In general compound keys are a pain as primary keys because we have to cascade multiple columns as foreign keys. This is exacerbated when the child's primary key is defined as a serial number within the parent's primary key. There are systems out there which dependent tables inheriting a nine-column foreign key from a parent when they have a scant two data columns of their own. Sometimes this sort of inheritance can be useful but mostly it is a just a hassle.
The characteristics of an entity's primary key are:
So unless the candidate key is a meaningless identifier (such as InvoiceNo) a table should have a synthetic key (AKA surrogate key). This can be a monotonically incrementing number or a GUID according to your needs. Regarding intersection tables, if they have no other attributes or dependent tables there is no value in replacing a compound primary key (AKA composite key) with a synthetic one.
The crucial thing is: we still enforce the candidate keys. This means applying UNIQUE constraints on those columns - SSN , OrderRef - in the parent table. This is because a synthetic key uniquely identifies a row in a table, it does not uniquely identify the data.
Familiarity is a curly one. It is an important consideration when it comes to we are identifying primary keys in a conceptual data model but it is less useful when it comes to database design.
In a commnet @bbadour provides two contrasting examples:
and poses the question:
"What does 3296013 achieve that was not already achieved by 840082470, which happens to be the primary key for my academic records at any or every post-secondary school in Canada."
Well, 840082470 is like a invoice number. Of itself it is a meaningless string of digits. If the system we are designing belongs to the domain of Canadian higher education then it is certainly acceptable as a candidate key. However, because it is a key apparently owned by an external central system (forgive me for not understanding the Canadian academic system), it is open to some of the objections to SSN as a primary key. We are reliant on that external system to ensure uniqueness, guarantee stability and verify identification.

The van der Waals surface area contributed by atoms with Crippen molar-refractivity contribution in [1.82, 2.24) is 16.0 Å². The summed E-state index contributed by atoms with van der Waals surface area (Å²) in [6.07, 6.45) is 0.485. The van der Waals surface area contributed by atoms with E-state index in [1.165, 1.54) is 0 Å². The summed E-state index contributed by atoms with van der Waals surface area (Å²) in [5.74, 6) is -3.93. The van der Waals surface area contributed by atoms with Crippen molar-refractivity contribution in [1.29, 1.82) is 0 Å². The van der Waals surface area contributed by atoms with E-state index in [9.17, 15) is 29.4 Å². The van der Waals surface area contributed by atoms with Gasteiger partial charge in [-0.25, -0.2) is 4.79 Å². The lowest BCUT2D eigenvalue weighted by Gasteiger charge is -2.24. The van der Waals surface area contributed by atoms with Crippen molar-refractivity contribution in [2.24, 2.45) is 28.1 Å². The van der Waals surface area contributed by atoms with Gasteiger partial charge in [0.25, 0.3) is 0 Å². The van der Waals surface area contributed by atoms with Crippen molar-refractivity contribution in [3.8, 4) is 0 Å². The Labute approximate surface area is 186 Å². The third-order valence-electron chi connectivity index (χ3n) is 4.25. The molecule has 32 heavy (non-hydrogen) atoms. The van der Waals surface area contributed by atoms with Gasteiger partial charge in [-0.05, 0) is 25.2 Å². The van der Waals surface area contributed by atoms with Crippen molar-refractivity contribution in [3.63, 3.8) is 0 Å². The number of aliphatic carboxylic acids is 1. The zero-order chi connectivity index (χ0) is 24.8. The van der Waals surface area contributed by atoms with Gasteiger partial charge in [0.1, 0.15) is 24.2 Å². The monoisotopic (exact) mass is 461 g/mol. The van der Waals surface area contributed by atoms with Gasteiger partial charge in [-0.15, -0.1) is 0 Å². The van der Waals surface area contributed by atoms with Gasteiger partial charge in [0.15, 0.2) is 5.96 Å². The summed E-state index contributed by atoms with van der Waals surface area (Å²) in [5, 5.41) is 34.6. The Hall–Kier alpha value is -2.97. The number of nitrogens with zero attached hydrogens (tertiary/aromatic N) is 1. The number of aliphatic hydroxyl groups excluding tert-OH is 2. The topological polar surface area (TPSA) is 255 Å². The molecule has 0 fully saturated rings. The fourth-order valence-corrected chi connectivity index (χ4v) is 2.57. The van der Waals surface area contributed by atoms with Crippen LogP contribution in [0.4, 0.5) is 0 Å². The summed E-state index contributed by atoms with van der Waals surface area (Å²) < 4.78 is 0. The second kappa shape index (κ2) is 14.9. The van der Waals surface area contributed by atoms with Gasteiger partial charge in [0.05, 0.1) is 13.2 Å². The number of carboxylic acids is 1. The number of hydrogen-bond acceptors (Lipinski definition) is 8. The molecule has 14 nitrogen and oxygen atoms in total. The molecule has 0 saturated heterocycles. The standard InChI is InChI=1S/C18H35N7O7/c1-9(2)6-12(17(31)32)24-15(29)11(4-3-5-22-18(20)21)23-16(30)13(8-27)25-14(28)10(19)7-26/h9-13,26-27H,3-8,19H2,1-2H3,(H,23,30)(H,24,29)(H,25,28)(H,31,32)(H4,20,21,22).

As for 745 versus PE,CA, that is clearly wrong. The Canadian postal abbreviation for "Prince Edward Island" and the ISO digraph for "Canada" identify two distinct pieces of information and derive from different sources, so they should be represented as two separate columns. But let us focus on whether 745 or PE makes the better primary key.
First thing, the database doesn't care which data type we use for the code to represent "Prince Edward Island". It just wants guaranteed uniqueness.
Second thing, the user-facing part of the system is likely to display the full expansion "Prince Edward Island", in which case the application is going to need to execute a look-up anyway. This is because users of a system which also holds addresses from the country of Peru or the state of California will appreciate the clarity of the expanded names. Certainly if we go beyond the few hard cases (such as state abbreviations) the application should always expand codes when displaying them to users.
Thus the only advantage of using PE rather than 745 is that it makes ad hoc querying easier.
Third thing, if the code expansion changes we might want to distinguish records which use the newer version. This is a lot easier if
Fourth thing, there are programming considerations. For instance, if the application developers have to provide drop-down lists using Java Enumerations they need numeric codes.
In short, familiarity of natural keys is not as useful as the practicality of surrogate keys.
 Canadians will know that CA stands for Canada. But does MO stand for Morocco, Monaco, Moldova, Montenegro, Mongolia or Montserrat? Actually none of them: it's Macau.
A Primary Key is a key that uniquely identifies an entity. When you are choosing a primary key, the best choice is almost always a surrogate key that has absolutely nothing to do with the entity at all other than uniquely identifying it.
And that's it. There are supposedly rare edge cases where a primary key might be a natural key, but I've never seen a valid one.
Most of us use a 32-bit auto-increment integer as a primary key. Another excellent choice (in certain circumstances) is a UUID.
Your answer to Erwin: "I agree that choosing a primary key merely designates one candidate key as preferred for foreign key references. However, even if we eliminated the name "primary key" entirely, designers must still choose which candidate key to propagate into another relation for reference purposes. If users identify a heavily referenced relation with an unstable, composite key, do you intend to imply that the designer has no business choosing an additional simple, stable key? Or using the simple, stable key for referencing the relation? Your candidate key section seems to imply that. – bbadour 8 hours ago "